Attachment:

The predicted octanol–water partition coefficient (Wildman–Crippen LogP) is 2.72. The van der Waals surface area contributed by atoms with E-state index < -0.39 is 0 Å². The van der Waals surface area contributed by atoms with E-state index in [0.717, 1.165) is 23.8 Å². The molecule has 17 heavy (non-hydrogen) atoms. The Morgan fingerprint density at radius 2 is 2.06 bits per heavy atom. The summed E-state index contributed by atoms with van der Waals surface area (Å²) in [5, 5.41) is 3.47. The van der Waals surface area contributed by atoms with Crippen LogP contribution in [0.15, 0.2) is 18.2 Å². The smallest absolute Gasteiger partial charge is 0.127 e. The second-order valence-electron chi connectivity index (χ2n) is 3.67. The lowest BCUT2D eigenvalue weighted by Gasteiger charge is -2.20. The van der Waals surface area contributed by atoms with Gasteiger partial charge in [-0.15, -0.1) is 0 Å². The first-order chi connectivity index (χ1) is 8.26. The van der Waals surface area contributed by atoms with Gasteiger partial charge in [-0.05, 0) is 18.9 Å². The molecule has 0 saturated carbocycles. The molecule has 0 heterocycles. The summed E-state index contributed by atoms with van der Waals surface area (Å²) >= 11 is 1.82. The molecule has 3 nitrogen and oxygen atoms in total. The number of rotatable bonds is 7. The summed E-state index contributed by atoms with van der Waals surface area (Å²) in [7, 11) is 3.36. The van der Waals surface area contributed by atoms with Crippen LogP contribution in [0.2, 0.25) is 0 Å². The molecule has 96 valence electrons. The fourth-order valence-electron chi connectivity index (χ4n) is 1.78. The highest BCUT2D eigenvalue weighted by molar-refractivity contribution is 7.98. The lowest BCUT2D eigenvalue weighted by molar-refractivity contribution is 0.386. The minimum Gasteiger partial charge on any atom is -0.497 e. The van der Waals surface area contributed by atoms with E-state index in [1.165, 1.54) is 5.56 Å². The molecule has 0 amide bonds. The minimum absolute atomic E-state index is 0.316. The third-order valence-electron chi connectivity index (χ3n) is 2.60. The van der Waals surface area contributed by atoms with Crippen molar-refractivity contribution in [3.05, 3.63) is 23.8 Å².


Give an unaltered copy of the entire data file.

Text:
The predicted octanol–water partition coefficient (Wildman–Crippen LogP) is 2.72. The van der Waals surface area contributed by atoms with E-state index < -0.39 is 0 Å². The van der Waals surface area contributed by atoms with E-state index in [0.717, 1.165) is 23.8 Å². The molecule has 17 heavy (non-hydrogen) atoms. The Morgan fingerprint density at radius 2 is 2.06 bits per heavy atom. The summed E-state index contributed by atoms with van der Waals surface area (Å²) in [5, 5.41) is 3.47. The van der Waals surface area contributed by atoms with Crippen LogP contribution in [0.15, 0.2) is 18.2 Å². The smallest absolute Gasteiger partial charge is 0.127 e. The second-order valence-electron chi connectivity index (χ2n) is 3.67. The lowest BCUT2D eigenvalue weighted by Gasteiger charge is -2.20. The van der Waals surface area contributed by atoms with Gasteiger partial charge in [-0.15, -0.1) is 0 Å². The first-order chi connectivity index (χ1) is 8.26. The van der Waals surface area contributed by atoms with Gasteiger partial charge in [-0.05, 0) is 18.9 Å². The molecule has 0 saturated carbocycles. The molecule has 0 heterocycles. The summed E-state index contributed by atoms with van der Waals surface area (Å²) >= 11 is 1.82. The molecule has 3 nitrogen and oxygen atoms in total. The number of rotatable bonds is 7. The summed E-state index contributed by atoms with van der Waals surface area (Å²) in [7, 11) is 3.36. The van der Waals surface area contributed by atoms with Crippen LogP contribution in [0.2, 0.25) is 0 Å². The molecule has 96 valence electrons. The fourth-order valence-electron chi connectivity index (χ4n) is 1.78. The highest BCUT2D eigenvalue weighted by molar-refractivity contribution is 7.98. The lowest BCUT2D eigenvalue weighted by molar-refractivity contribution is 0.386. The minimum Gasteiger partial charge on any atom is -0.497 e. The van der Waals surface area contributed by atoms with E-state index in [1.165, 1.54) is 5.56 Å². The molecule has 0 amide bonds. The minimum absolute atomic E-state index is 0.316. The third-order valence-electron chi connectivity index (χ3n) is 2.60. The van der Waals surface area contributed by atoms with Crippen molar-refractivity contribution in [3.05, 3.63) is 23.8 Å².